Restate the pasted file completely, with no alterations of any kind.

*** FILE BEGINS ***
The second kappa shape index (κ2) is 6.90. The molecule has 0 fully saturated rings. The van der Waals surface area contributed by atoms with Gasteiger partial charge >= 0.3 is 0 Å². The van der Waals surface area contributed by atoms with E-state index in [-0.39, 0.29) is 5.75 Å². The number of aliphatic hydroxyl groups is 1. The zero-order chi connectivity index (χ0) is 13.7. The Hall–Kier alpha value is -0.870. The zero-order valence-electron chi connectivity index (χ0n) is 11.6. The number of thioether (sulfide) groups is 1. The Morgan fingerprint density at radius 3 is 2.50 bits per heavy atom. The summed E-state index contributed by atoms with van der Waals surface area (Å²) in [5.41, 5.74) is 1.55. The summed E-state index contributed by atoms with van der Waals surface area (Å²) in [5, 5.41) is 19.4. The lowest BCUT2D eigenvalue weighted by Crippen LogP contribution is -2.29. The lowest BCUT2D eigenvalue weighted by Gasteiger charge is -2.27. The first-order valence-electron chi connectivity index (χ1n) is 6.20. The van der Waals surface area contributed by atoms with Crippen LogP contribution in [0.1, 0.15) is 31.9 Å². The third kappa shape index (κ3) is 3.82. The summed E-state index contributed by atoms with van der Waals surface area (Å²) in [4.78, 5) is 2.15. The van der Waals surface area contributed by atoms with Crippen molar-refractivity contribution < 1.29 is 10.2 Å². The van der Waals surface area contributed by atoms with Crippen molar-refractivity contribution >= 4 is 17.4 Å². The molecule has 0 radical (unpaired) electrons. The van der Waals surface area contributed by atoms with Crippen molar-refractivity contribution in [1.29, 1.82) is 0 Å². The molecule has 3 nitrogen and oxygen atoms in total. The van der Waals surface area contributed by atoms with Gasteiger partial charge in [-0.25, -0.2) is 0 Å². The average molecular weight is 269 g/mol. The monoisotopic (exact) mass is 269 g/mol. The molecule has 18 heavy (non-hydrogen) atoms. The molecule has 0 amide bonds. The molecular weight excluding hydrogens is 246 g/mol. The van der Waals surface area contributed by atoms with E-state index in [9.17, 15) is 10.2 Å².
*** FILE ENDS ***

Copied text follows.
The second kappa shape index (κ2) is 6.90. The molecule has 0 fully saturated rings. The van der Waals surface area contributed by atoms with Gasteiger partial charge >= 0.3 is 0 Å². The van der Waals surface area contributed by atoms with E-state index in [-0.39, 0.29) is 5.75 Å². The number of aliphatic hydroxyl groups is 1. The zero-order chi connectivity index (χ0) is 13.7. The Hall–Kier alpha value is -0.870. The zero-order valence-electron chi connectivity index (χ0n) is 11.6. The number of thioether (sulfide) groups is 1. The Morgan fingerprint density at radius 3 is 2.50 bits per heavy atom. The summed E-state index contributed by atoms with van der Waals surface area (Å²) in [5.41, 5.74) is 1.55. The summed E-state index contributed by atoms with van der Waals surface area (Å²) in [5, 5.41) is 19.4. The lowest BCUT2D eigenvalue weighted by Crippen LogP contribution is -2.29. The lowest BCUT2D eigenvalue weighted by Gasteiger charge is -2.27. The first-order valence-electron chi connectivity index (χ1n) is 6.20. The van der Waals surface area contributed by atoms with Crippen LogP contribution in [0.1, 0.15) is 31.9 Å². The third kappa shape index (κ3) is 3.82. The summed E-state index contributed by atoms with van der Waals surface area (Å²) in [4.78, 5) is 2.15. The van der Waals surface area contributed by atoms with Crippen molar-refractivity contribution < 1.29 is 10.2 Å². The van der Waals surface area contributed by atoms with Crippen molar-refractivity contribution >= 4 is 17.4 Å². The molecule has 0 radical (unpaired) electrons. The van der Waals surface area contributed by atoms with Crippen molar-refractivity contribution in [1.29, 1.82) is 0 Å². The molecule has 3 nitrogen and oxygen atoms in total. The van der Waals surface area contributed by atoms with Gasteiger partial charge in [-0.25, -0.2) is 0 Å². The average molecular weight is 269 g/mol. The monoisotopic (exact) mass is 269 g/mol. The molecule has 18 heavy (non-hydrogen) atoms. The molecule has 0 amide bonds. The molecular weight excluding hydrogens is 246 g/mol. The van der Waals surface area contributed by atoms with E-state index in [9.17, 15) is 10.2 Å².